Jupiter's mysterious red storm shrinks after 300 years of rage

The large red patch, a storm larger than the Earth and powerful enough to separate small storms that carry it, is one of the most recognizable features of Jupiter's atmosphere and the Whole solar system.

The anticyclone, this storm moving counter-clockwise, offers wind speeds of up to 500 km / h. This important element, observed since 1830 and perhaps as early as the 1660s, has long attracted great fascination and scientific studies.

Much of the big red spot is still unknown, including exactly when and how it formed, giving it its bright red color and why it persists longer than any other storms seen in the world. Atmosphere of Jupiter.

However, astronomers believe that its position in latitude, regularly observed at 22 degrees south of the equator of Jupiter, is related to the prominent cloud bands of Jupiter 's atmosphere.

As a planetary astronomer studying the atmosphere of comets, I do not normally investigate massive storms.

But I still want to know the characteristics observed in the atmosphere of other solar system bodies, including Jupiter. The study of atmospheres of all kinds deepens our understanding of how they form and function.

Unlike Jupiter, the Earth has continental masses that cause energy loss from major storms due to friction with a solid surface. Without this feature, Jupiter's storms last longer.

However, the big red spot has a long life, even by Jupiter standards. Researchers do not quite understand why, but we know that Jupiter storms in cloudy bands with the same direction of rotation tend to last longer.

These alternating colored bands, called belts (dark bands) and zones (light bands), are parallel to the equator of Jupiter.

The researchers do not really know what causes the coloration of the bands and areas, but differences in the chemical composition, temperature and transparency of the atmosphere to light have been suggested as contributing factors.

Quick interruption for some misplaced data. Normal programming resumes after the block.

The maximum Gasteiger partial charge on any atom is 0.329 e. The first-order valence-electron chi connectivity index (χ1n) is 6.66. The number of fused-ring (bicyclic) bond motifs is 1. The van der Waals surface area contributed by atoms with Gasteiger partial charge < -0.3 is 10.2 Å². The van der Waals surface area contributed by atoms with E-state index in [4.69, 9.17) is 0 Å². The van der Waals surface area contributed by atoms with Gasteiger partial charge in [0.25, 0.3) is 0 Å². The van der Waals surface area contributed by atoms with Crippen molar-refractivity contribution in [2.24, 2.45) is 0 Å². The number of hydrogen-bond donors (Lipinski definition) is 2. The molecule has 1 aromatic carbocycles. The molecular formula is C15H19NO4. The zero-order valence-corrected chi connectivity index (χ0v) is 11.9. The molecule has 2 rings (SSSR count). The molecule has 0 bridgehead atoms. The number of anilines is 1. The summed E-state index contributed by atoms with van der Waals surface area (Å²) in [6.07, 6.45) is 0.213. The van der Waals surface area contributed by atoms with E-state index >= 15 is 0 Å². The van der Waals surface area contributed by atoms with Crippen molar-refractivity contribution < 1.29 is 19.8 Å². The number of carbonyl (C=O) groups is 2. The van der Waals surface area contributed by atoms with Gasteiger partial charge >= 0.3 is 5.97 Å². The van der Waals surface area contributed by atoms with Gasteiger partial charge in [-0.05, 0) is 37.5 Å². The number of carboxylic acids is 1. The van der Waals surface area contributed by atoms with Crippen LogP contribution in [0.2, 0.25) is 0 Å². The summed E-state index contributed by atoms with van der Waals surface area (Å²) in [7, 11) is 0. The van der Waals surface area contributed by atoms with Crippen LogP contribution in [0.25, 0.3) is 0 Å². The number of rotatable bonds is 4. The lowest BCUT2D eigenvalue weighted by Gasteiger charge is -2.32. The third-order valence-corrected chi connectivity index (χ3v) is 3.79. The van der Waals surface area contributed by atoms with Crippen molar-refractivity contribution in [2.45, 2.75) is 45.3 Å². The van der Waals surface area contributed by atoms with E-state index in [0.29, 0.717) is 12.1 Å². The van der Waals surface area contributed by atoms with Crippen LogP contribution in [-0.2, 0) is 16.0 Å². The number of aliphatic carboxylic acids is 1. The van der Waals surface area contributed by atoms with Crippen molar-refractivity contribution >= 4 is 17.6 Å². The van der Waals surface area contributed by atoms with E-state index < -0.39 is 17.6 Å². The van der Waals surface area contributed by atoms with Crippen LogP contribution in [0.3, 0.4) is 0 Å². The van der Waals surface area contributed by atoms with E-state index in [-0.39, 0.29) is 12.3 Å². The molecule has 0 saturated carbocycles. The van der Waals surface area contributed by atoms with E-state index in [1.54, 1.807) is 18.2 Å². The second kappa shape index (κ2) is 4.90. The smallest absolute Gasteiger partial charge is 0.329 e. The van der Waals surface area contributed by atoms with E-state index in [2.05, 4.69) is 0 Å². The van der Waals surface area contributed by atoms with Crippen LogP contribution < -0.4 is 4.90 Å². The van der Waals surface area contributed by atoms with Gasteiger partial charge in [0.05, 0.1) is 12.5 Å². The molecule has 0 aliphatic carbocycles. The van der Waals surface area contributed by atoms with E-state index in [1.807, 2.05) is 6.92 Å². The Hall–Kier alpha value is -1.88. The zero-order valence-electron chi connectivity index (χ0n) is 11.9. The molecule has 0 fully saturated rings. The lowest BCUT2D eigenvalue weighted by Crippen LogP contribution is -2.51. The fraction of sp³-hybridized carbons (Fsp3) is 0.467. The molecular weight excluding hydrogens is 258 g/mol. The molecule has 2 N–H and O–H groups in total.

These bands are also in reverse rotation, which means that they are moving in opposite directions relative to their neighbors. The boundaries between the bands and areas are marked by strong winds called zonal jets.

The Great Red Spot is confined by a jet facing east to the north and by a jet facing west to south, thus limiting the storm to a constant latitude.

However, the longitude of the large red patch has changed significantly over time, and recent evidence suggests that its longitudinal rate of movement to the west is increasing.

As with the large red spot, the bands changed little in the period during which they were observed. The researchers do not quite understand the band structure, but we have evidence suggesting that light-colored areas are areas of rising materials and dark belts are regions of materials that sink into the body. 39; atmosphere.

On Earth, there is a well-defined boundary between the atmosphere and the surface of the planet, which is largely covered with liquid water. However, there are no large oceans of water known as Jupiter Clouds.

According to the researchers' knowledge, the atmosphere is gradually turning into an interior of liquid hydrogen in the interior of the planet.

Jupiter may have a solid nucleus, but it is most likely buried very deep under a thick layer of liquid metallic hydrogen, a form of hydrogen serving as an electrical conductor.

What do we know more about the big red spot that changes dramatically? Its size, shape and color.

An analysis of the historical and recently obtained data on the large red spot showed that it was narrowing and becoming both rounder and higher and that its color also varied over time.

What motivates these changes and what do they mean for the future of the Great Red Spot? The researchers are not sure.

However, NASA's Juno spacecraft currently in orbit around Jupiter is collecting more data on cloud bands and the Great Red Spot. These new data will probably better understand many of the features of Jupiter 's atmosphere.The conversation

Donna Pierce, Associate Professor of Physics and Astronomy, Mississippi State University.

This article is republished from The Conversation under a Creative Commons license. Read the original article.

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